NEW DELHI — After a politically charged debate for the last two days in the upper house of Parliament, the Rajya Sabha, a final vote Friday afternoon made the mandate on foreign direct investment in retail clear: the debate is over and it’s time to get down to business.
This story first appeared in the December 10, 2012 issue of WWD. Subscribe Today.
Global retailers now will be able to own 51 percent of multibrand retailers, giving them a piece of India’s $500 billion retail market.
The win came by a relatively small margin: 123 votes to 109 with nine abstentions.
The victory came even though the ruling party does not have a majority in the Rajya Sabha. Events began to turn in favor of the ruling coalition when Kumari Mayawati, who heads the Bahujan Samaj Party, said her party would vote for FDI. Further support came when the Samajwadi Party said it would abstain from voting.
Anand Sharma, Commerce Minister, said outside Parliament, on Friday: “This is an elected government. It has the mandate to rule. We had got a victory in the Lok Sabha [lower house] and it was a decisive victory as today in the Rajya Sabha. In the following week we will bring more financial legislation on economic reforms.”
“This is a great opportunity for government to push much-needed reforms which have been pending and hurting the growth of the nation,” D. S. Rawat, secretary general of The Associated Chambers of Commerce and Industry of India, observed while pointing out that the decision would help economic growth. ASSOCHAM is the umbrella body of chambers of commerce in India.
The government of Prime Minister Manmohan Singh, which has been repeatedly described as “indolent,” “indecisive” and “flip-flopping on key issues,” has finally taken a stand and stuck to it, even under extreme pressure. Analysts commented that the government’s insistence on FDI in multibrand retail might be a ploy to cover up the charges of corruption that have been coming up against it, but business people and retailers are hopeful that the situation will bode well for the economy, one that will help employment as well as help fight inflation and bring in valuable know-how and higher standards. “Wal-Mart went to China 20 years ago, and is now 5 percent of the market in China. It procures 60 percent of the global procurement from China, so China benefits the most,” Law Minister Ashwani Kumar said during the debate in the Rajya Sabha.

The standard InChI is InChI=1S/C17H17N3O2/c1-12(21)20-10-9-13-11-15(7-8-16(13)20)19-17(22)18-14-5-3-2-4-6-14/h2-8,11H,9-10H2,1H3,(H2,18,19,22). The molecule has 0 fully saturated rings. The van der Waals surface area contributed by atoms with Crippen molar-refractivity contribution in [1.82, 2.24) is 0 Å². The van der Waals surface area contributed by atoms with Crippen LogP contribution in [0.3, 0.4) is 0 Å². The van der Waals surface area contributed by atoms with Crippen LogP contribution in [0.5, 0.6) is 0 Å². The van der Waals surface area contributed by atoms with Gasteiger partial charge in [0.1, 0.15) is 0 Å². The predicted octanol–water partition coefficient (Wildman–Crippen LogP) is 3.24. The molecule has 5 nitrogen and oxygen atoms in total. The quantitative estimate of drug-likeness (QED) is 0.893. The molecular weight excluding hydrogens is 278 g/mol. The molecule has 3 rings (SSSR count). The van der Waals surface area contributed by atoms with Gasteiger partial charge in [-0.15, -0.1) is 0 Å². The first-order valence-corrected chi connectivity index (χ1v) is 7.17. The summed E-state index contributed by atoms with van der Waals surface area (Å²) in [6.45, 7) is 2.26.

But some economists have warned the new FDI rules have conditions that could be too stringent to really bring significant benefits. Global retailers can only invest in cities with a population of more than one million, which brings the target cities to a shortlist of 54. In addition, state government can decide whether they want overseas retailers to set up in their states. Only 20 have said yes to this so far. Single-brand retailers, which are now allowed to have 100 percent FDI, must source 30 percent from within India.